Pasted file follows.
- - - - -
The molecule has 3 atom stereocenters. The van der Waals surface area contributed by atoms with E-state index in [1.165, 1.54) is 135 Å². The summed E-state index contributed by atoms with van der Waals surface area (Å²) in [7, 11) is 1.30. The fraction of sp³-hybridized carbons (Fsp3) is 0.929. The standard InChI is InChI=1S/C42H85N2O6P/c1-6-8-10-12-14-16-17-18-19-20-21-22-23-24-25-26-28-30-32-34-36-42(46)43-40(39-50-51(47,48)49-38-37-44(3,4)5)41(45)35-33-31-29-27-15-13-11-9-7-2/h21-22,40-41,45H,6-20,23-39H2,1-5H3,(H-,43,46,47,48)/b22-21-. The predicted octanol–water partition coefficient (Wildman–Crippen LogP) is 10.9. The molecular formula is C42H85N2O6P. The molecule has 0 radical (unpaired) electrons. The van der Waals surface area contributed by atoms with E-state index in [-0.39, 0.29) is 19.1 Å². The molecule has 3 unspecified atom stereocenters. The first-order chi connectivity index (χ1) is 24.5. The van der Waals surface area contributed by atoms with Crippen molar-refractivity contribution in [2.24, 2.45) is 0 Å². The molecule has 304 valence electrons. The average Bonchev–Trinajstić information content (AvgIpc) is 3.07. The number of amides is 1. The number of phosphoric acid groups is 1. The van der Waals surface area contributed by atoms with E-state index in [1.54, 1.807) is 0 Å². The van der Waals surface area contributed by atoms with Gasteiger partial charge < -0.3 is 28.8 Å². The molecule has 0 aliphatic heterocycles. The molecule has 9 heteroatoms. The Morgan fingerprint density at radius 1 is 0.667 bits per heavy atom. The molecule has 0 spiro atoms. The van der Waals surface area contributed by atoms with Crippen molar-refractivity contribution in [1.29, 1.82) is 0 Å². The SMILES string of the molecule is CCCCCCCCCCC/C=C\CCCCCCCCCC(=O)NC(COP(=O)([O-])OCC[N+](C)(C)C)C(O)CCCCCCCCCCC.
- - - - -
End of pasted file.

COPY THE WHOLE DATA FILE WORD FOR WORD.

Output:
The molecule has 3 atom stereocenters. The van der Waals surface area contributed by atoms with E-state index in [1.165, 1.54) is 135 Å². The summed E-state index contributed by atoms with van der Waals surface area (Å²) in [7, 11) is 1.30. The fraction of sp³-hybridized carbons (Fsp3) is 0.929. The standard InChI is InChI=1S/C42H85N2O6P/c1-6-8-10-12-14-16-17-18-19-20-21-22-23-24-25-26-28-30-32-34-36-42(46)43-40(39-50-51(47,48)49-38-37-44(3,4)5)41(45)35-33-31-29-27-15-13-11-9-7-2/h21-22,40-41,45H,6-20,23-39H2,1-5H3,(H-,43,46,47,48)/b22-21-. The predicted octanol–water partition coefficient (Wildman–Crippen LogP) is 10.9. The molecular formula is C42H85N2O6P. The molecule has 0 radical (unpaired) electrons. The van der Waals surface area contributed by atoms with E-state index in [-0.39, 0.29) is 19.1 Å². The molecule has 3 unspecified atom stereocenters. The first-order chi connectivity index (χ1) is 24.5. The van der Waals surface area contributed by atoms with Crippen molar-refractivity contribution in [2.24, 2.45) is 0 Å². The molecule has 304 valence electrons. The average Bonchev–Trinajstić information content (AvgIpc) is 3.07. The number of amides is 1. The number of phosphoric acid groups is 1. The van der Waals surface area contributed by atoms with E-state index in [1.54, 1.807) is 0 Å². The van der Waals surface area contributed by atoms with Gasteiger partial charge < -0.3 is 28.8 Å². The molecule has 0 aliphatic heterocycles. The molecule has 9 heteroatoms. The Morgan fingerprint density at radius 1 is 0.667 bits per heavy atom. The molecule has 0 spiro atoms. The van der Waals surface area contributed by atoms with Crippen molar-refractivity contribution in [1.29, 1.82) is 0 Å². The SMILES string of the molecule is CCCCCCCCCCC/C=C\CCCCCCCCCC(=O)NC(COP(=O)([O-])OCC[N+](C)(C)C)C(O)CCCCCCCCCCC.